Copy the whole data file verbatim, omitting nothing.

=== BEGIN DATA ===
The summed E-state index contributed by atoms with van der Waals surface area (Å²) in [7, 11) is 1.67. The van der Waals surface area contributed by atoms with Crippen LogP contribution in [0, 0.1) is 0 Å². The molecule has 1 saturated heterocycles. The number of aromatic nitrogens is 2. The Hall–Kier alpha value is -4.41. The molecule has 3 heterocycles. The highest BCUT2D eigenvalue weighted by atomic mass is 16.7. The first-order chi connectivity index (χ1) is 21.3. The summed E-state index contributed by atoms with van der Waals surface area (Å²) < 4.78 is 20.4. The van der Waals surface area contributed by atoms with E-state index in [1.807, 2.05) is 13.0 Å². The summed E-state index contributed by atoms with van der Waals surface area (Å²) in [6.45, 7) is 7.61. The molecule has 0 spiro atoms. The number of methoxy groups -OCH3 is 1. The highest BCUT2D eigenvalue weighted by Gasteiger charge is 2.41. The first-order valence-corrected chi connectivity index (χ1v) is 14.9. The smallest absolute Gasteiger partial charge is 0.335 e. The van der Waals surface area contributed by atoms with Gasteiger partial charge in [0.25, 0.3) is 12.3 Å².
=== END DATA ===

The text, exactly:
The summed E-state index contributed by atoms with van der Waals surface area (Å²) in [7, 11) is 1.67. The van der Waals surface area contributed by atoms with Crippen LogP contribution in [0, 0.1) is 0 Å². The molecule has 1 saturated heterocycles. The number of aromatic nitrogens is 2. The Hall–Kier alpha value is -4.41. The molecule has 3 heterocycles. The highest BCUT2D eigenvalue weighted by atomic mass is 16.7. The first-order chi connectivity index (χ1) is 21.3. The summed E-state index contributed by atoms with van der Waals surface area (Å²) < 4.78 is 20.4. The van der Waals surface area contributed by atoms with E-state index in [1.807, 2.05) is 13.0 Å². The summed E-state index contributed by atoms with van der Waals surface area (Å²) in [6.45, 7) is 7.61. The molecule has 0 spiro atoms. The number of methoxy groups -OCH3 is 1. The highest BCUT2D eigenvalue weighted by Gasteiger charge is 2.41. The first-order valence-corrected chi connectivity index (χ1v) is 14.9. The smallest absolute Gasteiger partial charge is 0.335 e. The van der Waals surface area contributed by atoms with Gasteiger partial charge in [0.25, 0.3) is 12.3 Å².